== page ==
August 25, 2016
Kronotsky Peninsula, Kamchatka Glacier Fragmentation/Retreat
Posted by Mauri Pelto
The Kronotsky Peninsula is on the east coast of Kamchatka and has an small concentration of alpine glaciers. A recent paper by Lynch et al (2016) indicates a significant recession during the start of the 21st century in Kamchatka. They note a 24% loss in area, leading to fragmentation and an increase in the number of ice masses that could be considered glaciers. Lynch et al (2016) further note that the primary climate change has been a recent significant rise in summer temperature. It is interesting how few and small the glaciers are in Kamchatka versus similar latitudes of Alaska.
The red arrows indicate the 2000 terminus position. Purple arrows indicate areas of bedrock expansion within the 2000 glacier region. Google Earth image is same 2013 image.
A comparison of 2000 and 2015 Landsat images indicates the retreat of several glaciers and the expansion of bedrock glaciers within the previous accumulation zone areas. The snowcovered area in Sept. of 2000 is 35%, in Sept. 2015 the snowcovered area is 15%. Summer temperature anomalies for Kamchatka have been high in June and July of 2016 (NOAA, 2016). The result is that in August, 2016 despite the cloud cover it is evident that snowcover is less than 10% with time left in the melt season. September is one of the least cloudy months and if better imagery becomes available I will update this image here. The elevation of the glaciers is 2400-3700 m, relatively high. The termini of all three glaciers have retreated 200-400 m, which given the short time span and small size of the glaciers is significant. The lack of retained snowcover in recent years indicates that these glaciers lack a persistent accumulation zone and cannot survive (Pelto, 2010). A closeup of the terminus of the glaciers indicate all have low slopes, limited crevassing, and are poised more further retreat. Of the three termini the southern one indicates a recsssional moraine set (R). The western glacier concentric crevasses that indicate subsidence of terminus area (C). The northern glacier has significant supraglacial stream channels that took multiple years to develop, indicative of limited development (B).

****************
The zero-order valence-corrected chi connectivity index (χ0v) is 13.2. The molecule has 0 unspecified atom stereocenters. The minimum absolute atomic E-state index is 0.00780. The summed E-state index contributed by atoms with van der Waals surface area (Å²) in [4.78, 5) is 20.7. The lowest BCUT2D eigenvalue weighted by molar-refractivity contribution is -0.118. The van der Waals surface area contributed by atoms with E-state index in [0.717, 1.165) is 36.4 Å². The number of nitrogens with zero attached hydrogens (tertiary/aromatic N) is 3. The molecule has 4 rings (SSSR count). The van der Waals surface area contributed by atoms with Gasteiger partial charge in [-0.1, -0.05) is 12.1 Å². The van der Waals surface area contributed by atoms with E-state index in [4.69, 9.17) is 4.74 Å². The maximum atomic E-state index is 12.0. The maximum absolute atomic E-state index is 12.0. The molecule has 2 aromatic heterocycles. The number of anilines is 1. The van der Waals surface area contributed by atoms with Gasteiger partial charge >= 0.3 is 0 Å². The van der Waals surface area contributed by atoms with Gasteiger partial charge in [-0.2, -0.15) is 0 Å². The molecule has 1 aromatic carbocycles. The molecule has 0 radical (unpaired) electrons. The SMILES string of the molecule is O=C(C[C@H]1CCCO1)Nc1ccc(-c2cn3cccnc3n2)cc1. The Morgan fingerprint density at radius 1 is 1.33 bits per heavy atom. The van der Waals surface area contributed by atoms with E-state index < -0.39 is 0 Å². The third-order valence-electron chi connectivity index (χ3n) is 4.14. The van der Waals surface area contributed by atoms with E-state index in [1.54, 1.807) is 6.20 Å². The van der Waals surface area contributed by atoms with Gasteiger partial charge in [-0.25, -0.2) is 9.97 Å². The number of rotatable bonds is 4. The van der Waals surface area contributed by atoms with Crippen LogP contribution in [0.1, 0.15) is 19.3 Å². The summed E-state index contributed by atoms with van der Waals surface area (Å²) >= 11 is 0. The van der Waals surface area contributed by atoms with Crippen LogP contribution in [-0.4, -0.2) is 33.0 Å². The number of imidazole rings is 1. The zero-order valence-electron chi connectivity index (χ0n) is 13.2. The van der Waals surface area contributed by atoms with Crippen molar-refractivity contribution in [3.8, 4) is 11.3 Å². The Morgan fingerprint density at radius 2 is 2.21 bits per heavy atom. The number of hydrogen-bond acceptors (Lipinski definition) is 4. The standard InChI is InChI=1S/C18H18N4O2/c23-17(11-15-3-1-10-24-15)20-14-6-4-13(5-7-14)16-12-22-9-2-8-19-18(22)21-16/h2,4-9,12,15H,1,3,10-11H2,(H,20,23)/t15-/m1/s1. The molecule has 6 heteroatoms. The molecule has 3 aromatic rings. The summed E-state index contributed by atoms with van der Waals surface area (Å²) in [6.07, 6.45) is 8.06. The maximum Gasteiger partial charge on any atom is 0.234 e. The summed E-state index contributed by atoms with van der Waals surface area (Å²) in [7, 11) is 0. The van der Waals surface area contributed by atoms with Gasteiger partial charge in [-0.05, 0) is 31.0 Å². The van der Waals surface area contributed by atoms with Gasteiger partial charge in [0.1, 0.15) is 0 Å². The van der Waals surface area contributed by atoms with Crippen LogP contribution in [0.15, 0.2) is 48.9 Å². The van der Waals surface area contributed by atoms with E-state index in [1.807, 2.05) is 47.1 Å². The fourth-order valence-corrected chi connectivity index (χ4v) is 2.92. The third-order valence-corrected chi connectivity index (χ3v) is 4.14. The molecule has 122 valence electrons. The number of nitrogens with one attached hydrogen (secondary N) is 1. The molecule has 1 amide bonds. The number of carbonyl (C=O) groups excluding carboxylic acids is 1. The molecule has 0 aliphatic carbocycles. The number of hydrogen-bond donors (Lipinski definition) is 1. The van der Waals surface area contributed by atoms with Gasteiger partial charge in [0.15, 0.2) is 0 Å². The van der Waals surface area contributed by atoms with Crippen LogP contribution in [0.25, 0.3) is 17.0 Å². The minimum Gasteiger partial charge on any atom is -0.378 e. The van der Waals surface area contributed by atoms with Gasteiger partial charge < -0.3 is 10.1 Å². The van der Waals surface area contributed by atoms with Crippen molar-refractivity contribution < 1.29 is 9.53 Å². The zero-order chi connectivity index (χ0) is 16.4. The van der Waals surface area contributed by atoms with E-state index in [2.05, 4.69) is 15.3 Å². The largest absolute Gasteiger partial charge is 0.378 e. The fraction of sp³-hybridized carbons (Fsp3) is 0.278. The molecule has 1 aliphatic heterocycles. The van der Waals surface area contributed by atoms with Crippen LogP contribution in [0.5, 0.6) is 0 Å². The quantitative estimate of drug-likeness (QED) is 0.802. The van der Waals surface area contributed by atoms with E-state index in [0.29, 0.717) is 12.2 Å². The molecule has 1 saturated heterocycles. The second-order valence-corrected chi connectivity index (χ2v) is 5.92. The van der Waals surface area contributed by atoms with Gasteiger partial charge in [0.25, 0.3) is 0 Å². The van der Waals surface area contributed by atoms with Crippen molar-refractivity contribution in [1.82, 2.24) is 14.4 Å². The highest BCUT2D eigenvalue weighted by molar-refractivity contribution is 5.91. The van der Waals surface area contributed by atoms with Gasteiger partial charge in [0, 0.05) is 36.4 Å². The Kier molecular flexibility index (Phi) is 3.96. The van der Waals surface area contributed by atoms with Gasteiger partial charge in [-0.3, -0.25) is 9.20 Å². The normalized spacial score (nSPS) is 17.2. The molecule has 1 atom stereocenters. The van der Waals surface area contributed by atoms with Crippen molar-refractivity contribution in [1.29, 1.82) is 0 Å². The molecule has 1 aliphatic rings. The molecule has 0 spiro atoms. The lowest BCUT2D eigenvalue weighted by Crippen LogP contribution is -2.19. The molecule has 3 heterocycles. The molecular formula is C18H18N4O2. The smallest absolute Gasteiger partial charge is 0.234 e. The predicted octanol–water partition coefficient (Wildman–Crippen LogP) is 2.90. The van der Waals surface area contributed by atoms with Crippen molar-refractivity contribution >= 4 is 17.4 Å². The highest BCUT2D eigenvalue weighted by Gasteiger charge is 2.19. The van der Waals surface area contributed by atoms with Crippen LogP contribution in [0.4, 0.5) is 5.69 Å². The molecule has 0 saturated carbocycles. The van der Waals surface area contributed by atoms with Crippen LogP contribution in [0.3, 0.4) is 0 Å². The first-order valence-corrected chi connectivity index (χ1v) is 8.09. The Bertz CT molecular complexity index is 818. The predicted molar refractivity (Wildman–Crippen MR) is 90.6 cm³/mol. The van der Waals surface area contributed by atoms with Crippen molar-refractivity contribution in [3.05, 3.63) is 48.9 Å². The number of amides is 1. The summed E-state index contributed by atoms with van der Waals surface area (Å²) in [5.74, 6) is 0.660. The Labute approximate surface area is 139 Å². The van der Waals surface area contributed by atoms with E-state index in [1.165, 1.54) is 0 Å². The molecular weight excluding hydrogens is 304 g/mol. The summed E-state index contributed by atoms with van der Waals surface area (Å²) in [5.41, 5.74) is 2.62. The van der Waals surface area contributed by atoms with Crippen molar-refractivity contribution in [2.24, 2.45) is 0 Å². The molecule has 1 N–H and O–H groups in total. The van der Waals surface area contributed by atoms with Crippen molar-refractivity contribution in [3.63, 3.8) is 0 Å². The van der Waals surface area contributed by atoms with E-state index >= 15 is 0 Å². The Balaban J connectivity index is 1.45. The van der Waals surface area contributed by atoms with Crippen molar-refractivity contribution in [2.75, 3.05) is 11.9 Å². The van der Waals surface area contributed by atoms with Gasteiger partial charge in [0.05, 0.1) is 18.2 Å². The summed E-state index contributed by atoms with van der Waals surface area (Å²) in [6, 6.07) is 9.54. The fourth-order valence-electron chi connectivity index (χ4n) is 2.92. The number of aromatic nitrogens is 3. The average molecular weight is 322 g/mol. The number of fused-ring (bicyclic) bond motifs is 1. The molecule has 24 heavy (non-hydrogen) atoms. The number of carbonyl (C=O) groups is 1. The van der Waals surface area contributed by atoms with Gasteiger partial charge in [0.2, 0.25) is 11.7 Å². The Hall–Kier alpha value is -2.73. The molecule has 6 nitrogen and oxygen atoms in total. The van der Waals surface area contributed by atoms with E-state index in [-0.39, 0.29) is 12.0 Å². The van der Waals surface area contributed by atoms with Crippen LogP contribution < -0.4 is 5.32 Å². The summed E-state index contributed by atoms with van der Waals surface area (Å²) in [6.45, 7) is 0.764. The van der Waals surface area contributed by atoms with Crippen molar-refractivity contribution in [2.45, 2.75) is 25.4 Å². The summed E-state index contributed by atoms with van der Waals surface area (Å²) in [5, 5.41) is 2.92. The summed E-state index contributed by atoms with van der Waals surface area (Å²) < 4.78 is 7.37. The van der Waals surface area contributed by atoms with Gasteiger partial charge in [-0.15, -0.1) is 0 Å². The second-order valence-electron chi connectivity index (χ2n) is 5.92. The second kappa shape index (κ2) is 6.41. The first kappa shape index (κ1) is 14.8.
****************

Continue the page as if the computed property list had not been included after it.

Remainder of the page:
2016 Landsat image of Krontosky Peninsula Glaciers